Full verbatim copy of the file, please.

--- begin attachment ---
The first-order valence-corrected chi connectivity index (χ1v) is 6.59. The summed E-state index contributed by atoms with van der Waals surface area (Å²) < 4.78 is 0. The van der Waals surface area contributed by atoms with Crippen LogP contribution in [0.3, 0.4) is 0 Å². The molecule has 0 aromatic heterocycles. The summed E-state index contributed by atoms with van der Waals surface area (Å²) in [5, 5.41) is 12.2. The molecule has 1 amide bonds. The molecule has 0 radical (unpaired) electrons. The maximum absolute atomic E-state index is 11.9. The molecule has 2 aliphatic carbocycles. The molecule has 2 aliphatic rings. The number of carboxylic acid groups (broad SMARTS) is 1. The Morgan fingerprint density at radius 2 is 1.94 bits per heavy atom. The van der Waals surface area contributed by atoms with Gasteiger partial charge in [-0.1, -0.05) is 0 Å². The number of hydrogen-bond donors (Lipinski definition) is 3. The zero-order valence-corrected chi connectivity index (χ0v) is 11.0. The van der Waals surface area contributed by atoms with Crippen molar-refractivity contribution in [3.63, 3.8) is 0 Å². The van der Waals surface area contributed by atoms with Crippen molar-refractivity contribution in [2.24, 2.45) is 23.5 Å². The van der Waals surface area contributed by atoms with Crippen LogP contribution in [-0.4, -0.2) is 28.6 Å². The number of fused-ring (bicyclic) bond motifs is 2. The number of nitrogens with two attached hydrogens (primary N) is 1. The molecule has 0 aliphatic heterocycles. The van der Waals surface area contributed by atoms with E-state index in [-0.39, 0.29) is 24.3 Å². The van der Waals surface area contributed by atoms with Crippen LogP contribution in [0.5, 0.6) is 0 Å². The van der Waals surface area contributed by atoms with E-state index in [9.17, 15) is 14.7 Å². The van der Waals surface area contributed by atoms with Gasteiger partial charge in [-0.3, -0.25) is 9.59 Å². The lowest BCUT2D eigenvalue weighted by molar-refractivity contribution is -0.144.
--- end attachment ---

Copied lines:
The first-order valence-corrected chi connectivity index (χ1v) is 6.59. The summed E-state index contributed by atoms with van der Waals surface area (Å²) < 4.78 is 0. The van der Waals surface area contributed by atoms with Crippen LogP contribution in [0.3, 0.4) is 0 Å². The molecule has 0 aromatic heterocycles. The summed E-state index contributed by atoms with van der Waals surface area (Å²) in [5, 5.41) is 12.2. The molecule has 1 amide bonds. The molecule has 0 radical (unpaired) electrons. The maximum absolute atomic E-state index is 11.9. The molecule has 2 aliphatic carbocycles. The molecule has 2 aliphatic rings. The number of carboxylic acid groups (broad SMARTS) is 1. The Morgan fingerprint density at radius 2 is 1.94 bits per heavy atom. The van der Waals surface area contributed by atoms with Gasteiger partial charge in [-0.1, -0.05) is 0 Å². The number of hydrogen-bond donors (Lipinski definition) is 3. The zero-order valence-corrected chi connectivity index (χ0v) is 11.0. The van der Waals surface area contributed by atoms with Crippen molar-refractivity contribution in [3.63, 3.8) is 0 Å². The van der Waals surface area contributed by atoms with Crippen molar-refractivity contribution in [2.24, 2.45) is 23.5 Å². The van der Waals surface area contributed by atoms with Crippen LogP contribution in [-0.4, -0.2) is 28.6 Å². The number of fused-ring (bicyclic) bond motifs is 2. The number of nitrogens with two attached hydrogens (primary N) is 1. The molecule has 0 aliphatic heterocycles. The van der Waals surface area contributed by atoms with E-state index in [-0.39, 0.29) is 24.3 Å². The van der Waals surface area contributed by atoms with Crippen LogP contribution in [0.5, 0.6) is 0 Å². The van der Waals surface area contributed by atoms with E-state index in [9.17, 15) is 14.7 Å². The van der Waals surface area contributed by atoms with Gasteiger partial charge in [-0.3, -0.25) is 9.59 Å². The lowest BCUT2D eigenvalue weighted by molar-refractivity contribution is -0.144.